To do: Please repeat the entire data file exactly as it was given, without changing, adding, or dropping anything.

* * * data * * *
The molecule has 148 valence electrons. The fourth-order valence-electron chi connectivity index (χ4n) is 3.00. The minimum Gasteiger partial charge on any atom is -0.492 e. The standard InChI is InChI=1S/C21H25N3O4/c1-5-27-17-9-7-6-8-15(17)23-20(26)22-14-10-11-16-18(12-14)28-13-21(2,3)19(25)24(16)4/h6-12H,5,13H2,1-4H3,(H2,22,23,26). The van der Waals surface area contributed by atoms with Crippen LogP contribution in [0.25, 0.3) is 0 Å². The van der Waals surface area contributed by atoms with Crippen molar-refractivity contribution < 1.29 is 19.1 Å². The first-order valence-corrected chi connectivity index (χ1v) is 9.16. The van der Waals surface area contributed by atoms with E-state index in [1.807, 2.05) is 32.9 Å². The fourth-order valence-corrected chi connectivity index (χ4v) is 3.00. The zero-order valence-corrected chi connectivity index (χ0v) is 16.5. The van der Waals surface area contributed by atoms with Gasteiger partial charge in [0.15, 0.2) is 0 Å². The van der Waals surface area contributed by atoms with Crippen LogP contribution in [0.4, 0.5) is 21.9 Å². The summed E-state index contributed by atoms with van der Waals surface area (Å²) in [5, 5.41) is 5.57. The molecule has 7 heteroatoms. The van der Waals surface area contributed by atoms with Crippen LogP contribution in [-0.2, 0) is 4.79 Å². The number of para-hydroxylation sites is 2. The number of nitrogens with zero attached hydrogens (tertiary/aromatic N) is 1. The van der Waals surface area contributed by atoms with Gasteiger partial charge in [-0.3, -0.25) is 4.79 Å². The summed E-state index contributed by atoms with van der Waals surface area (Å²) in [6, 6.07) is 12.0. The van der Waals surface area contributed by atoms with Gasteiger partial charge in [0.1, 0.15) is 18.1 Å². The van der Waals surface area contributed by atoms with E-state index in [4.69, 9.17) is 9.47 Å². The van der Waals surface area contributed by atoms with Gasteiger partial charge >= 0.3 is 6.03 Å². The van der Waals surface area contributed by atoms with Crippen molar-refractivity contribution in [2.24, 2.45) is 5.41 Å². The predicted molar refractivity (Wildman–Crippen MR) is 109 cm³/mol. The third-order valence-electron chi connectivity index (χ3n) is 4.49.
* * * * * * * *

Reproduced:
The molecule has 148 valence electrons. The fourth-order valence-electron chi connectivity index (χ4n) is 3.00. The minimum Gasteiger partial charge on any atom is -0.492 e. The standard InChI is InChI=1S/C21H25N3O4/c1-5-27-17-9-7-6-8-15(17)23-20(26)22-14-10-11-16-18(12-14)28-13-21(2,3)19(25)24(16)4/h6-12H,5,13H2,1-4H3,(H2,22,23,26). The van der Waals surface area contributed by atoms with Crippen LogP contribution in [0.25, 0.3) is 0 Å². The van der Waals surface area contributed by atoms with Crippen molar-refractivity contribution < 1.29 is 19.1 Å². The first-order valence-corrected chi connectivity index (χ1v) is 9.16. The van der Waals surface area contributed by atoms with E-state index in [1.807, 2.05) is 32.9 Å². The fourth-order valence-corrected chi connectivity index (χ4v) is 3.00. The zero-order valence-corrected chi connectivity index (χ0v) is 16.5. The van der Waals surface area contributed by atoms with Gasteiger partial charge in [0.15, 0.2) is 0 Å². The van der Waals surface area contributed by atoms with Crippen LogP contribution in [0.4, 0.5) is 21.9 Å². The summed E-state index contributed by atoms with van der Waals surface area (Å²) in [5, 5.41) is 5.57. The molecule has 7 heteroatoms. The van der Waals surface area contributed by atoms with Crippen LogP contribution in [-0.2, 0) is 4.79 Å². The number of para-hydroxylation sites is 2. The number of nitrogens with zero attached hydrogens (tertiary/aromatic N) is 1. The van der Waals surface area contributed by atoms with Gasteiger partial charge in [-0.3, -0.25) is 4.79 Å². The summed E-state index contributed by atoms with van der Waals surface area (Å²) in [6, 6.07) is 12.0. The van der Waals surface area contributed by atoms with Gasteiger partial charge in [0.1, 0.15) is 18.1 Å². The van der Waals surface area contributed by atoms with E-state index in [4.69, 9.17) is 9.47 Å². The van der Waals surface area contributed by atoms with Gasteiger partial charge >= 0.3 is 6.03 Å². The van der Waals surface area contributed by atoms with Crippen molar-refractivity contribution in [2.24, 2.45) is 5.41 Å². The predicted molar refractivity (Wildman–Crippen MR) is 109 cm³/mol. The third-order valence-electron chi connectivity index (χ3n) is 4.49.